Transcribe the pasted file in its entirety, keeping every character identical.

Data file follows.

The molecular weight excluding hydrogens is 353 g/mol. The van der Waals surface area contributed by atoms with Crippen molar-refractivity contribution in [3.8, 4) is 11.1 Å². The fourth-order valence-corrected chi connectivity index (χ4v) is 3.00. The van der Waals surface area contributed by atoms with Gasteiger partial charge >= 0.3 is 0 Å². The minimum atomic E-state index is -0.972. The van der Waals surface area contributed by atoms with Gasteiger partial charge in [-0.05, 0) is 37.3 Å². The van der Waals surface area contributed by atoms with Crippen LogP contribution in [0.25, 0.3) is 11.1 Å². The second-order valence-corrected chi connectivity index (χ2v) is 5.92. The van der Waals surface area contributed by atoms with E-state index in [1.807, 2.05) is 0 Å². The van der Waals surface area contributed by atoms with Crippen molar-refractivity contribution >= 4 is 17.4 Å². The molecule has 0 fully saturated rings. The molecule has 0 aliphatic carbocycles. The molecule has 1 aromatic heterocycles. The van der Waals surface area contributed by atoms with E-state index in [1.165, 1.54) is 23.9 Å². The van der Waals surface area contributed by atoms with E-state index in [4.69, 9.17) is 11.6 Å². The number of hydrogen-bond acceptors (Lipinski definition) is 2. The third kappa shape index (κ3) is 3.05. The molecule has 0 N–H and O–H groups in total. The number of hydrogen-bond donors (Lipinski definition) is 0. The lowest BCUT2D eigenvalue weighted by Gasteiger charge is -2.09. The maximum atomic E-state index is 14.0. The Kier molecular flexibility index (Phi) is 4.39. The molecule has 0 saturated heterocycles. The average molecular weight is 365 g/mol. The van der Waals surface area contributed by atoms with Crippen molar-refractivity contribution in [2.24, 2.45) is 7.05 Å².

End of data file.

The molecular weight excluding hydrogens is 353 g/mol. The van der Waals surface area contributed by atoms with Crippen molar-refractivity contribution in [3.8, 4) is 11.1 Å². The fourth-order valence-corrected chi connectivity index (χ4v) is 3.00. The van der Waals surface area contributed by atoms with Gasteiger partial charge >= 0.3 is 0 Å². The minimum atomic E-state index is -0.972. The van der Waals surface area contributed by atoms with Gasteiger partial charge in [-0.05, 0) is 37.3 Å². The van der Waals surface area contributed by atoms with Crippen LogP contribution in [0.25, 0.3) is 11.1 Å². The second-order valence-corrected chi connectivity index (χ2v) is 5.92. The van der Waals surface area contributed by atoms with E-state index in [1.807, 2.05) is 0 Å². The van der Waals surface area contributed by atoms with Crippen molar-refractivity contribution >= 4 is 17.4 Å². The molecule has 0 fully saturated rings. The molecule has 0 aliphatic carbocycles. The molecule has 1 aromatic heterocycles. The van der Waals surface area contributed by atoms with E-state index in [1.165, 1.54) is 23.9 Å². The van der Waals surface area contributed by atoms with E-state index in [4.69, 9.17) is 11.6 Å². The number of hydrogen-bond acceptors (Lipinski definition) is 2. The third kappa shape index (κ3) is 3.05. The molecule has 0 N–H and O–H groups in total. The number of hydrogen-bond donors (Lipinski definition) is 0. The lowest BCUT2D eigenvalue weighted by Gasteiger charge is -2.09. The maximum atomic E-state index is 14.0. The Kier molecular flexibility index (Phi) is 4.39. The molecule has 0 saturated heterocycles. The average molecular weight is 365 g/mol. The van der Waals surface area contributed by atoms with Crippen molar-refractivity contribution in [2.24, 2.45) is 7.05 Å².